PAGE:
Planning your baby’s first dip in the water? Sounds fun! But before you start cheering for your tiny humans, make sure you’re aware of the pros and cons of infant swimming.
Expert says parents can introduce their infants to basic swimming lessons whenever they feel certain and comfortable about it, especially when infant swimming is becoming more popular these days. But for some people, this practice can also carry several risk factors that make it a controversial one.
Infants are not old enough to walk, which is why it sounds a little silly to expect them to swim in the pool at a very young age. The practice of swimming exercises requires coordination between arms, legs, head, and (of course) breathing, which your infant may not possibly control. But little do people know that infants are born to have reflexes that allow them to dive in the water like a pro.
Enough said, read on to weigh the pros and cons of infant swimming for you to decide whether to introduce your infant to swimming lessons at a very young age or not. In case you push through with this, we got you some safety precautions you need to incorporate your child with for a better and safer swimming experience.
Improves Cognitive Functioning
Swimming creates bilateral cross-patterning movements when the child uses both sides of his body to carry out an action. This type of movement has a brain-boosting power that helps build neurons throughout the brain (especially in the corpus callosum) and has a stimulating effect that helps develop the brain and increase intelligence, concentration, agility, and perceptual abilities of the infant. In the long run, this may also improve the child’s reading skills, language development, academic learning, and spatial awareness.
Reduces the Risk of Drowning
Drowning is one of the leading causes of death among children. Most of the drowning cases that involve children under 4 years old occur in home swimming pools. Hence, early swimming lessons may be helpful, especially when you have swimming pools at home. Being introduced to this practice may reduce the risk of drowning; however, it is important to supervise your children at all times while in the water, even if they have had swim lessons during their infancy stage.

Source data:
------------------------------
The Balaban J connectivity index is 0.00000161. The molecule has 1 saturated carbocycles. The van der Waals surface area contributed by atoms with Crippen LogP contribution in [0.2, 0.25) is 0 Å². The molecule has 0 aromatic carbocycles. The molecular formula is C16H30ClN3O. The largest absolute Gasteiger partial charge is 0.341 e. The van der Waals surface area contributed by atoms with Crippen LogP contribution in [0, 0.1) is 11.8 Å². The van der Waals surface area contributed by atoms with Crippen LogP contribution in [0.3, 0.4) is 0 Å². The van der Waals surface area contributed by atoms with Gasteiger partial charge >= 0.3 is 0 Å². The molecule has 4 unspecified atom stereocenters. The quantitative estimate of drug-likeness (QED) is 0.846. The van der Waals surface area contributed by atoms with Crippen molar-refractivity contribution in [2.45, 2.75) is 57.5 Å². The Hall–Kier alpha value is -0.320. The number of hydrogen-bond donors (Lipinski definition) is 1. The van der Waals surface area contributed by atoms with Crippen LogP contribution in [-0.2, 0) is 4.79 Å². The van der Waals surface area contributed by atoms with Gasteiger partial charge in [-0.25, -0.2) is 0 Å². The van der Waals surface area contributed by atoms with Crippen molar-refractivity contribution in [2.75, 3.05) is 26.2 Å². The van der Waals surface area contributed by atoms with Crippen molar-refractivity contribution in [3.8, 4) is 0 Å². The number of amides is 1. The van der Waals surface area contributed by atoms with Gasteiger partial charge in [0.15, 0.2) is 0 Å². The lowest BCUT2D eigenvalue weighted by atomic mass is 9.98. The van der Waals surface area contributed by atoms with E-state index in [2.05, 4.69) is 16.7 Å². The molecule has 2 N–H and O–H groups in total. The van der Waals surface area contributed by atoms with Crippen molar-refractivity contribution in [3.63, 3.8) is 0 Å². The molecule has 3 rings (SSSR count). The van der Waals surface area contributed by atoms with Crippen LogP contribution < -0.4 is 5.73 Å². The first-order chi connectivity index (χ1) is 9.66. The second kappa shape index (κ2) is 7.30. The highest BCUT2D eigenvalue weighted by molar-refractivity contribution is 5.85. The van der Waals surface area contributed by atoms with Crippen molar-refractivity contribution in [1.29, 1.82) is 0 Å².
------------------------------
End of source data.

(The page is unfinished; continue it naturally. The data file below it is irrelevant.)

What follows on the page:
Helps Build Strong Bones and Muscles
Infants will need to develop strong bones and muscles to hold their heads up, move their arms and legs, and work their body’s coordination and balance. Swimming at a younger age is one of the best ways to prepare them for important muscle development. Besides bones and muscles, swimming is also beneficial for the baby’s cardiovascular health, providing strength to his heart, lungs, brain, and blood vessels.
Swimming classes let the infants interact with an instructor through different learning elements that include playing, singing, and skin-to-skin contact. Once they get used to one-on-one coaching, infants will start learning to participate and function in groups. This practice helps boost the infant’s self-esteem at an early age, preparing the child for interaction with others at preschool age.
While swimming can be very beneficial, the pool itself can cause harm to your infants. Swimming classes would usually use one pool to teach several kids at the same time. When we put multiple children into a single pool that is only cleaned once a week, this can lead to a spread of different contagious diseases such as colds, cough, and skin disorders. Plus, the chemicals (basically chlorine) used to clean the pool may result in a formulation of toxic gas that these infants could breathe in over the pool surface, which is known to lead to asthma. Too much swallowing of chlorinated pool water can also lead infants to dizziness, nausea, and shock (in extreme cases).
Early Traumatic Experience
Sometimes an aggressive kind of instruction can result in a very traumatic experience for a child, which could possibly divert them from doing water activities in the future as traumatic experiences could have lasting effects on some children.
- No matter how confident you are, parents should never let infants go for a swim alone. There has to be someone to watch them over. And if you are supervising your children while swimming, make sure to eliminate distractions such as talking on the phone, working on a computer, etc.
- Make sure your child wears proper swimming gear: swimwear, personalised swim caps, etc.
- Follow pool rules and regulations at all costs.
- Learn CPR in case of an emergency.